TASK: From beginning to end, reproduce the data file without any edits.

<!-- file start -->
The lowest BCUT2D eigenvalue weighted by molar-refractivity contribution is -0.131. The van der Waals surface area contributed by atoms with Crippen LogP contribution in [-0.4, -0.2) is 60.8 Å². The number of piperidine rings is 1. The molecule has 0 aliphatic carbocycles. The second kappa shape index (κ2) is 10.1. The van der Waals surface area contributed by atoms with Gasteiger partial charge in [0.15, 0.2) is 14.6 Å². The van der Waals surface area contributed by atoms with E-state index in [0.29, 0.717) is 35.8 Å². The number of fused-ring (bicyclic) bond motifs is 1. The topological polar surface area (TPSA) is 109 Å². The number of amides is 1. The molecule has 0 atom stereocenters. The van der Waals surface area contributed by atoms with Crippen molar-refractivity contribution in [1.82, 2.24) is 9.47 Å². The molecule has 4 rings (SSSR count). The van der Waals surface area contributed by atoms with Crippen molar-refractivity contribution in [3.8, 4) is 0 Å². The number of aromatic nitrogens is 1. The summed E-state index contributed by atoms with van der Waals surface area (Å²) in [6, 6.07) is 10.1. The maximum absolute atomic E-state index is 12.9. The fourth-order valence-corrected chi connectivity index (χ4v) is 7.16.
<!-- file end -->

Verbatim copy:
The lowest BCUT2D eigenvalue weighted by molar-refractivity contribution is -0.131. The van der Waals surface area contributed by atoms with Crippen LogP contribution in [-0.4, -0.2) is 60.8 Å². The number of piperidine rings is 1. The molecule has 0 aliphatic carbocycles. The second kappa shape index (κ2) is 10.1. The van der Waals surface area contributed by atoms with Gasteiger partial charge in [0.15, 0.2) is 14.6 Å². The van der Waals surface area contributed by atoms with E-state index in [0.29, 0.717) is 35.8 Å². The number of fused-ring (bicyclic) bond motifs is 1. The topological polar surface area (TPSA) is 109 Å². The number of amides is 1. The molecule has 0 atom stereocenters. The van der Waals surface area contributed by atoms with Crippen molar-refractivity contribution in [1.82, 2.24) is 9.47 Å². The molecule has 4 rings (SSSR count). The van der Waals surface area contributed by atoms with Crippen molar-refractivity contribution in [3.8, 4) is 0 Å². The number of aromatic nitrogens is 1. The summed E-state index contributed by atoms with van der Waals surface area (Å²) in [6, 6.07) is 10.1. The maximum absolute atomic E-state index is 12.9. The fourth-order valence-corrected chi connectivity index (χ4v) is 7.16.